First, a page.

With legislation to regulate sports betting still not formally introduced, representatives of leading international operators are being called to testify as part of a high-profile congressional probe into match-fixing allegations that have rocked Brazilian football.
A newly-formed special investigation commission (CPI) on betting integrity met for the first time in Brasilia last Wednesday (May 17), as members of Brazil’s Chamber of Deputies began their formal probe into the escalating allegations of spot-fixing in Brazilian football that were first brought to light in February by local prosecutors in Goias state.
At least eight players have already been suspended after they were alleged to have been bribed to give away penalties or receive yellow cards in various matches last year. Goias prosecutors have said they are moving on to a third phase in their investigation, which reportedly could involve more than 50 players in the top two divisions of Brazil’s soccer league.
The allegations emanating from Goias amount to “the biggest scandal in the history of Brazilian football,” according to Felipe Carreras, the federal deputy who will serve in the pivotal role as rapporteur of the CPI with responsibility for drafting the panel’s findings.
Carreras told the Folha de S. Paulo newspaper that one of the commission’s lines of inquiry will be why the Brazilian Football Confederation (CBF) was unable or unwilling to act in response to suspicious betting activity on games despite having an official integrity monitoring partnership with Sportradar.
On Friday, members of the CPI filed a series of resolutions to require a total of 26 individuals to appear before the commission to assist in its investigation.
Among those being called to testify are officials from the Goias Department of Justice, the presidents of implicated football clubs, as well as CBF president Ednaldo Rodrigues.
But also being called forward are Brazilian representatives of bet365, Flutter’s Betfair, Betano, Betsson, Sportradar, Parimatch, PixBet and other Brazil-facing operators and industry groups.
Under parliamentary rules, the CPI will have up to 120 days to complete its investigation and submit its report, which is likely to include various legislative recommendations to address match-fixing and betting-related corruption.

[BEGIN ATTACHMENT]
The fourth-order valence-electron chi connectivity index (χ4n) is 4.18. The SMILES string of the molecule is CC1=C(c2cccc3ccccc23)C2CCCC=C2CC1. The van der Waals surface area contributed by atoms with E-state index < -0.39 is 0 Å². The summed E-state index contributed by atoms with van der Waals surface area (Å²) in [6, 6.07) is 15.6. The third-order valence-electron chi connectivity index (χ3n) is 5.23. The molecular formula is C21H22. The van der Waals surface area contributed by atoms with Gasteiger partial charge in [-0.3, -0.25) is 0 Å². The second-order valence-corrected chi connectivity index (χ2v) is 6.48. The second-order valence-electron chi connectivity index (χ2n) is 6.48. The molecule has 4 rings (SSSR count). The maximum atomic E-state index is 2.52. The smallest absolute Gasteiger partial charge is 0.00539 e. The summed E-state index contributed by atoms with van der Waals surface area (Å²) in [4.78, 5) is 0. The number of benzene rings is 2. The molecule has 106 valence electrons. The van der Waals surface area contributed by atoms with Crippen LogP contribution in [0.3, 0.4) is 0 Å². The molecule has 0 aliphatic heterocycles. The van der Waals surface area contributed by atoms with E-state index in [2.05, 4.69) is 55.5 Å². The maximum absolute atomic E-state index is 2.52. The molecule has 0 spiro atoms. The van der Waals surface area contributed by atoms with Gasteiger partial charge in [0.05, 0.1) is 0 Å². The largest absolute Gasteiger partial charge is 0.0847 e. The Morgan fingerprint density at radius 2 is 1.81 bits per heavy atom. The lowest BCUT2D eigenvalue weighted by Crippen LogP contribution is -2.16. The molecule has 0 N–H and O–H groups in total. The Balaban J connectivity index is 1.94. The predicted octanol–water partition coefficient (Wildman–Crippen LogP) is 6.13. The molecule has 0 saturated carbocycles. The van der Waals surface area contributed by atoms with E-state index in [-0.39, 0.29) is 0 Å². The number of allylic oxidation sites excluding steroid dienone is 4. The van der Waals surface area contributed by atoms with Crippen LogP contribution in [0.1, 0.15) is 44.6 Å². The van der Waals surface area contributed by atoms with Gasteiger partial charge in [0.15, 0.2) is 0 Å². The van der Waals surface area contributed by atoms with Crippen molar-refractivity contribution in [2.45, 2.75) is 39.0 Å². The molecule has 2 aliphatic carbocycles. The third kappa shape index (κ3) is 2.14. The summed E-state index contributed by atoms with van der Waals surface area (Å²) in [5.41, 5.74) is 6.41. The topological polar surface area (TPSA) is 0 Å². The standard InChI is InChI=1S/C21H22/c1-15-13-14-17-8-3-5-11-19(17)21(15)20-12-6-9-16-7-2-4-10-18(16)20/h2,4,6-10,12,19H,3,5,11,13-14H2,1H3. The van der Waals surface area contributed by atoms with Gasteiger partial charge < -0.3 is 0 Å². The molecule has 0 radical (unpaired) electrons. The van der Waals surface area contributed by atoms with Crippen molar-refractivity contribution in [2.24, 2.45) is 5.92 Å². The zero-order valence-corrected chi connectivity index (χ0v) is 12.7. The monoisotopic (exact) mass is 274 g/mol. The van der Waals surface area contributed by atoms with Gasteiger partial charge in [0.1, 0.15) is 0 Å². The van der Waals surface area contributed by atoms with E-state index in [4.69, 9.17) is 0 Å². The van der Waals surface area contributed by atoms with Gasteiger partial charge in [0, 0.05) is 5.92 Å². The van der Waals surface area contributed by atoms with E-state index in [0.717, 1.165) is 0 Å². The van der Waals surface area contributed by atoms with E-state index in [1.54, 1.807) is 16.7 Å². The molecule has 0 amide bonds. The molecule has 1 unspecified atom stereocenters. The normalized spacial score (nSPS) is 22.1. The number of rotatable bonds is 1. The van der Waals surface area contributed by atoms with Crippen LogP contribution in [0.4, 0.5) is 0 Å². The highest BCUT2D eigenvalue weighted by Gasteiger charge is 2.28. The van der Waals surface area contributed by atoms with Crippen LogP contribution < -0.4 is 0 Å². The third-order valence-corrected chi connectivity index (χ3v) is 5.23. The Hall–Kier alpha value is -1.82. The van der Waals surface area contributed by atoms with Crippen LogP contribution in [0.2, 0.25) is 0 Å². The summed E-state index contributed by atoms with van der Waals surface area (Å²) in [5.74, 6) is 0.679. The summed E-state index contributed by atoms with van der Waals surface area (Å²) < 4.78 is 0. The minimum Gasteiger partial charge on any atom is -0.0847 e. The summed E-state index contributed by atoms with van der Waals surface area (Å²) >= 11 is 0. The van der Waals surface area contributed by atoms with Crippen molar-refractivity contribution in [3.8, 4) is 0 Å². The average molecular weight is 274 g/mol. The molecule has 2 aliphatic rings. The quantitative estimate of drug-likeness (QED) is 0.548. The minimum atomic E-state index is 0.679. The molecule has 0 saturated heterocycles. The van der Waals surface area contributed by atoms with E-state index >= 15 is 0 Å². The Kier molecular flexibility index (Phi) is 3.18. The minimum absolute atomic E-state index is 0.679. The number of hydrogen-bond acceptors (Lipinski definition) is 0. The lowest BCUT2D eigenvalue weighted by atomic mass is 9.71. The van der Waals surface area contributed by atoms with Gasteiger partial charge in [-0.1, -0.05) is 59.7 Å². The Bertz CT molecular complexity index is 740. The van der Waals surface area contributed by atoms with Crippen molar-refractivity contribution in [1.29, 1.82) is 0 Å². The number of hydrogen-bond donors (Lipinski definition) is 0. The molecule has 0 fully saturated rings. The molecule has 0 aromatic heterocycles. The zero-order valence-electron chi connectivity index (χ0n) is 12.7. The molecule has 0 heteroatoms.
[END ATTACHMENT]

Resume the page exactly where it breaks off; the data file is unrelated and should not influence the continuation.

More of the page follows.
That time period could be extended, however, and the CPI’s broad powers to expand its investigation mean it is poised to leave an indelible mark on a Brazilian sports-betting market that remains on the cusp of regulation.
Brazil’s Ministry of Finance has recently prepared an emergency presidential decree to establish a licensing system for online betting, in accordance with a federal law first approved in December 2018.
Still, it seems inevitable that the final version of the regulation will be influenced, at least in part, by the high-profile work of the CPI, not least because any legislation will be subject to amendment and approval by Congress.
Carreras, the rapporteur of the commission, is also widely expected to assume the same role for forthcoming sports-betting legislation, making the lawmaker from Pernambuco state in northeastern Brazil a doubly influential figure.
Carreras told Folha de S. Paulo that lawmakers would ask the Ministry of Finance to move quickly “on the question of regulation of this activity.”
“The ideal thing is that this regulation already exists and is sent … to Congress so that, through the remit of the CPI, the law can be perfected in the Chamber [of Deptuies] and in the Senate,” he said.
Betting Restrictions On The Table
Although the scandal should, in theory, support the case for a regulated market, there is still concern over how the sports-betting industry will be perceived by lawmakers and Brazilian media as the CPI gets down to work.
“When it comes to the CPI, we know where it starts, but don’t know where it’s going to end,” cautioned one source who is closely following the regulatory process in Brazil. “This could be harmful to the market.”
One issue the commission will reportedly look into is whether Brazil’s regulations should prohibit any betting on negative outcomes such as corners, yellow cards or penalties, a restriction that one leading gambling lawyer immediately called a mistake.
Such a ban on specific bet types would “only serve to punish legitimate operators,” wrote Udo Seckelman of law firm Bichara e Motta Advogados on Twitter in response to reports of the CPI’s inquiry.
“The problem is not going to be in the licensed and regulated market, but in the unlicensed offshore market where fixers can act freely,” Seckelman said.
After its initial meeting of May 17 to select a chairman, vice-chair and confirm Carreras in the key role of rapporteur, the 68-member CPI resolved to hold its next meeting this Tuesday, May 23.
The probe comes amid wide-ranging reports that the government of President Lula da Silva has agreed with congressional leaders to abandon an original plan to propose legislation for sports betting in the guise of a so-called "medida provisória" presidential decree, and instead submit an urgency bill to Congress that will be similar in scope but ultimately grant Carreras and other lawmakers greater leeway to make changes to it.
That change of approach is understood to have met resistance in Brazil’s Ministry of Finance, however, and the original plan to regulate via a "medida provisória" had not been completely ruled out as of late last week.